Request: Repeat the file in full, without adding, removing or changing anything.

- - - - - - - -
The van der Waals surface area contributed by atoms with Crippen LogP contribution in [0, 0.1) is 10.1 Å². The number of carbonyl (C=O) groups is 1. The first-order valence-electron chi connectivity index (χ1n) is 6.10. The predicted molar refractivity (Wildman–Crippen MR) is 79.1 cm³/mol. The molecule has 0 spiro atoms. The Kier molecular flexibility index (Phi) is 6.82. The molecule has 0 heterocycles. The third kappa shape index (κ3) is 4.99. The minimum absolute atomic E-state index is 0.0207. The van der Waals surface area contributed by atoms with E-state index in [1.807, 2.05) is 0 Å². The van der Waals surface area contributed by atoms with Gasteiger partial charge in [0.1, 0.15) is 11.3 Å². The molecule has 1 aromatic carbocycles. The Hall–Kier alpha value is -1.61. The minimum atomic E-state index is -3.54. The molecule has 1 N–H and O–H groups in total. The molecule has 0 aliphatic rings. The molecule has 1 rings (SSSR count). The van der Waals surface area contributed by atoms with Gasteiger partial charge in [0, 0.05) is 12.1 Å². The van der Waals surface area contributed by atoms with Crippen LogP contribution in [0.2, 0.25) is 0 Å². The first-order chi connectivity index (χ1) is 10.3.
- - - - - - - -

The van der Waals surface area contributed by atoms with Crippen LogP contribution in [0, 0.1) is 10.1 Å². The number of carbonyl (C=O) groups is 1. The first-order valence-electron chi connectivity index (χ1n) is 6.10. The predicted molar refractivity (Wildman–Crippen MR) is 79.1 cm³/mol. The molecule has 0 spiro atoms. The Kier molecular flexibility index (Phi) is 6.82. The molecule has 0 heterocycles. The third kappa shape index (κ3) is 4.99. The minimum absolute atomic E-state index is 0.0207. The van der Waals surface area contributed by atoms with E-state index in [1.807, 2.05) is 0 Å². The van der Waals surface area contributed by atoms with Gasteiger partial charge in [0.1, 0.15) is 11.3 Å². The molecule has 1 aromatic carbocycles. The Hall–Kier alpha value is -1.61. The minimum atomic E-state index is -3.54. The molecule has 1 N–H and O–H groups in total. The molecule has 0 aliphatic rings. The molecule has 1 rings (SSSR count). The van der Waals surface area contributed by atoms with Gasteiger partial charge in [0, 0.05) is 12.1 Å². The van der Waals surface area contributed by atoms with Crippen LogP contribution in [0.2, 0.25) is 0 Å². The first-order chi connectivity index (χ1) is 10.3.